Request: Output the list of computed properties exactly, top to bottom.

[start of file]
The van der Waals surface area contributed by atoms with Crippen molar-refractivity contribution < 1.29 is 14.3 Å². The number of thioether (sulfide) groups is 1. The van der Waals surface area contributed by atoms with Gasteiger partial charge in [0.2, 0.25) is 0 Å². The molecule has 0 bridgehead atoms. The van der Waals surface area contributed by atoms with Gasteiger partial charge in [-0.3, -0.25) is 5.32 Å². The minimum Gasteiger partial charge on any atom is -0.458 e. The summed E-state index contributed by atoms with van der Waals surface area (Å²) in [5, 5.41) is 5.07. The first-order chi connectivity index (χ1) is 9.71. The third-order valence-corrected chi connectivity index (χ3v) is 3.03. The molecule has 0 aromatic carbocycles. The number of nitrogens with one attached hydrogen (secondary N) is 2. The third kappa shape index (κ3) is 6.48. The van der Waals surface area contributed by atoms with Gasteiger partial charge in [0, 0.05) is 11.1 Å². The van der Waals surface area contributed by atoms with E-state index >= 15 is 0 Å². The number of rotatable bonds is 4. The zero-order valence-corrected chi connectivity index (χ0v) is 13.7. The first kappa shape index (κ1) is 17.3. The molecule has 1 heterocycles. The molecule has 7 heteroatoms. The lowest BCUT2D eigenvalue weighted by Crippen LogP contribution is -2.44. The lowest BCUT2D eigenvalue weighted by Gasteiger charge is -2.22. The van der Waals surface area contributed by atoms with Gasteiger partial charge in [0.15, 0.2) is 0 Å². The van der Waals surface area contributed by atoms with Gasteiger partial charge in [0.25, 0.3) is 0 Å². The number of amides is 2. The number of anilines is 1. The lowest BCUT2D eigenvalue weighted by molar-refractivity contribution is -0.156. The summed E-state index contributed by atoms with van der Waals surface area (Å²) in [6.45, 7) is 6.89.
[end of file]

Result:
The van der Waals surface area contributed by atoms with Crippen molar-refractivity contribution < 1.29 is 14.3 Å². The number of thioether (sulfide) groups is 1. The van der Waals surface area contributed by atoms with Gasteiger partial charge in [0.2, 0.25) is 0 Å². The molecule has 0 bridgehead atoms. The van der Waals surface area contributed by atoms with Gasteiger partial charge in [-0.3, -0.25) is 5.32 Å². The minimum Gasteiger partial charge on any atom is -0.458 e. The summed E-state index contributed by atoms with van der Waals surface area (Å²) in [5, 5.41) is 5.07. The first-order chi connectivity index (χ1) is 9.71. The third-order valence-corrected chi connectivity index (χ3v) is 3.03. The molecule has 0 aromatic carbocycles. The number of nitrogens with one attached hydrogen (secondary N) is 2. The third kappa shape index (κ3) is 6.48. The van der Waals surface area contributed by atoms with Gasteiger partial charge in [0, 0.05) is 11.1 Å². The van der Waals surface area contributed by atoms with E-state index >= 15 is 0 Å². The number of rotatable bonds is 4. The zero-order valence-corrected chi connectivity index (χ0v) is 13.7. The first kappa shape index (κ1) is 17.3. The molecule has 1 heterocycles. The molecule has 7 heteroatoms. The lowest BCUT2D eigenvalue weighted by Crippen LogP contribution is -2.44. The lowest BCUT2D eigenvalue weighted by Gasteiger charge is -2.22. The van der Waals surface area contributed by atoms with Gasteiger partial charge in [0.15, 0.2) is 0 Å². The van der Waals surface area contributed by atoms with Gasteiger partial charge in [0.25, 0.3) is 0 Å². The number of amides is 2. The number of anilines is 1. The lowest BCUT2D eigenvalue weighted by molar-refractivity contribution is -0.156. The summed E-state index contributed by atoms with van der Waals surface area (Å²) in [6.45, 7) is 6.89.